Barely a week after the closed season on fishing began, the Municipal Chief Executive of the Keta Municipal Assembly, Hon. Godwin Edudzi Effah toured the Keta beach on Wednesday, to monitor events at the beach and to ensure strict compliance with the ban.
The MCE was in the company of the leadership of the fisherfolk and security personnel.
Although fishing is the major occupation of a substantial number of residents within the Municipality, the usually crowded beaches of Keta were empty with little or no human activities.
Mr. Seth Agbo, the Chief fisherman, expressed happiness over the adherence to the order by his colleagues, noting that there was sufficient sensitization prior to the enforcement of the ban.
“Let me first of all say that I’m very happy that my people are strictly observing the closed season. I believe we did sufficient sensitization prior to the commencement of the ban and that is the reason why the beach is empty”, he said.
He noted that being part of the consultative committee that came up with the recommendations regarding the closed season, he believes that the closed season is the only way that the fishes in the sea sub-sector could be replenished.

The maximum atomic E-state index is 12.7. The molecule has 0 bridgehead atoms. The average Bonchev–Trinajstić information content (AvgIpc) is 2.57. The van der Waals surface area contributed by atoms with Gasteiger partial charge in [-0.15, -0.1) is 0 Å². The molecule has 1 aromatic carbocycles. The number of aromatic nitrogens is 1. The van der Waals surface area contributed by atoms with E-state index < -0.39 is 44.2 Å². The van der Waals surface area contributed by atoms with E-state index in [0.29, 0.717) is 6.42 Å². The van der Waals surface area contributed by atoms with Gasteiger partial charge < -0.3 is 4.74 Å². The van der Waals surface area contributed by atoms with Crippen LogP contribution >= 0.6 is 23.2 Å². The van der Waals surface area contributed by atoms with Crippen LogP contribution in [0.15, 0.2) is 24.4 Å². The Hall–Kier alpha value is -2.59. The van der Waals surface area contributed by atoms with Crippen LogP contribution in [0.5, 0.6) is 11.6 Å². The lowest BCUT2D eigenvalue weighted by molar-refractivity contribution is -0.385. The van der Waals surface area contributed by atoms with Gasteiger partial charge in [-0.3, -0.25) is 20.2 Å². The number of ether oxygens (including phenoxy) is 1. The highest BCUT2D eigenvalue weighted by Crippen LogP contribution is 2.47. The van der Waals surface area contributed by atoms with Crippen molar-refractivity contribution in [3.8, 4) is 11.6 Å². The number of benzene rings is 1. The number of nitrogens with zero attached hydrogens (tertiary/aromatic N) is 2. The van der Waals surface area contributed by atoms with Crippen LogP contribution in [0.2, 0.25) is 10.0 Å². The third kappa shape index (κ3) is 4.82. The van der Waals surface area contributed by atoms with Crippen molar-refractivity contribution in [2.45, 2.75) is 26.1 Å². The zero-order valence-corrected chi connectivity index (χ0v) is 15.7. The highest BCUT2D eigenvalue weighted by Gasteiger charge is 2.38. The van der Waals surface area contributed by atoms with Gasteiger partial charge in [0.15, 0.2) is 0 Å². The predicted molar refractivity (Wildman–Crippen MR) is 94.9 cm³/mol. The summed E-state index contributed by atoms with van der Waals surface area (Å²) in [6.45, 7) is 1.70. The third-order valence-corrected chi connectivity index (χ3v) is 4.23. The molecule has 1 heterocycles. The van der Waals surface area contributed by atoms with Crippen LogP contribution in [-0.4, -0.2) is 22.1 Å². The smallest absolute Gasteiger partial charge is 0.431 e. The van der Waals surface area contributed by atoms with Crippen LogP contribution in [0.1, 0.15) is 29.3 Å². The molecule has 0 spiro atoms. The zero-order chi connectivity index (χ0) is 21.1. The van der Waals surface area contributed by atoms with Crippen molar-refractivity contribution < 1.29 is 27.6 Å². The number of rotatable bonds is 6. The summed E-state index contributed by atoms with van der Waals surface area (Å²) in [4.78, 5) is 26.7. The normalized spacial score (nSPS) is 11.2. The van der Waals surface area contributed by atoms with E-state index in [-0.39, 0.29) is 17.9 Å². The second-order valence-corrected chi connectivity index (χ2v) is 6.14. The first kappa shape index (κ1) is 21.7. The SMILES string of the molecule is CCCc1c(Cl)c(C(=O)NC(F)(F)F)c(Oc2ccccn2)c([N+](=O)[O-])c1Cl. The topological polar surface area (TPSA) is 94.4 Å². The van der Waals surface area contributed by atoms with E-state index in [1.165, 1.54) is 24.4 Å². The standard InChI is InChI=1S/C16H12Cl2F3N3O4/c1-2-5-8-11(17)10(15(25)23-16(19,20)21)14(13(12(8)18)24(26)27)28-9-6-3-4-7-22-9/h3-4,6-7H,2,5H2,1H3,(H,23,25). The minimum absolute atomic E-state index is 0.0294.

“Though we are out of job and feels the ban is inconvenient, we understand the significance of the ban and most importantly the need to replenish the overexploited sea. At some point, our catches keep reducing and so we accept the ban for good.
He added further that women who buy stock from them have equally prepared themselves for the ban thus, have preserved sufficient fish in order to remain in business during the season.
The Municipal Chief Executive, Hon. Godwin Edudzi Effah after the tour, told journalists at the Aborigines beach that it is his resolve that fisherfolk in the Municipality, strictly observe the ban.
He assured that fisherfolk within the area would have no course to breach the ban, since they were consulted and made to understand the need to enforce the ban.
“I believe our people -fishermen, would have no reason to flout the order because they were consulted and given enough time to prepare themselves in readiness of the closed season. We told the women to also preserve their catches and a substantial number of them have done just that’, he said.
The MCE believes that there are other avenues the ‘idle’ fisherfolk could get themselves engaged to make ends meet.
“There is no ban on the lagoon, and it’s obvious a number of them have shifted to fishing in the lagoon. I want to encourage them to keep themselves engaged within the period by either going to the lagoon or shift to salt mining”.
The closed season on fishing is an initiative by the Ministry of Fisheries and Aquaculture in collaboration with the Fisheries Commission, aimed at replenishing fish stock in the overly exploited sea. The ban which took effect on Wednesday 15th May, is expected to last till June 15 for inshore and artisanal fishermen.